2- Set Clear Expectations And Goals Ahead Of Time:

You need to have a crystal-clear idea of just what learning technologies will see use, on top of how you are going to use them. Will you be using laptops during an assessment process in order to expedite grading and to allow testing activity that leans more towards interactivity? Do you like the idea of giving professionals access to their online manuals and tutorials through their mobile devices when they’re on an actual sales floor? Most of all, just how do you specifically expect your corporate learners will use the technology you provide to improve the professional performance? You must have performance goals and expectations which are clearly defined and in place prior to rolling out any of your program of blended learning.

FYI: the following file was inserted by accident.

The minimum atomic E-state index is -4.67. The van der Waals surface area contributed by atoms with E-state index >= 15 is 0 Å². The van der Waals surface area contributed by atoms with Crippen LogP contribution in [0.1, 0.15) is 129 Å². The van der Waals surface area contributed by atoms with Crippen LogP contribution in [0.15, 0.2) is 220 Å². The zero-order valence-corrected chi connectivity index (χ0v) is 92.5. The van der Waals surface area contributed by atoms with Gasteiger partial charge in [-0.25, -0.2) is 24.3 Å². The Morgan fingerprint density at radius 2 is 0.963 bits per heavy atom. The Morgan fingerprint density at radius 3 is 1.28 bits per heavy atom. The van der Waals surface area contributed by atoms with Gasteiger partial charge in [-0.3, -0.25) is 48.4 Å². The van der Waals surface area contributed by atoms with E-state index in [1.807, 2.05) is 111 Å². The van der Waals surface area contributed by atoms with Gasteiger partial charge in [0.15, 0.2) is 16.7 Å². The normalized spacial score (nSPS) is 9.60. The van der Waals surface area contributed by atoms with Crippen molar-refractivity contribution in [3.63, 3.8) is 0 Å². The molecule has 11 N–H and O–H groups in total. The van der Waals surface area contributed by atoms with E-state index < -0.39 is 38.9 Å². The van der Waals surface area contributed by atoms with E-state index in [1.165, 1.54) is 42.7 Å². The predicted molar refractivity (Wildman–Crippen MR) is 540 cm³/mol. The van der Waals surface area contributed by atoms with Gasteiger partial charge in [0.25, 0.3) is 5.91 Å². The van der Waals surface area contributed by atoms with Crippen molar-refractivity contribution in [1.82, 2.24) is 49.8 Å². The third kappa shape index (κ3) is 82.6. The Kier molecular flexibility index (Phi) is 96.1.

According to Allen Communications corporate learners need to know the why behind the learning technology tools, how they can personally find them of benefit, and what role the tech serves in the bigger picture. If you’re using technology simply as a supplemental resource in the training, then be sure to clarify for them when to use the technology tools and what parts of your program are still going to be face-to-face.

3- Be Flexible In Your Implementation Strategy:

If a corporate strategy for blended learning is going to be successful, it needs to be fluid. Adaptability is necessary to keep pace with the constantly changing needs of employees or the larger organization. Get audience feedback so that you can take the pulse of what works and what doesn’t following the early implementation of your blended learning regimen.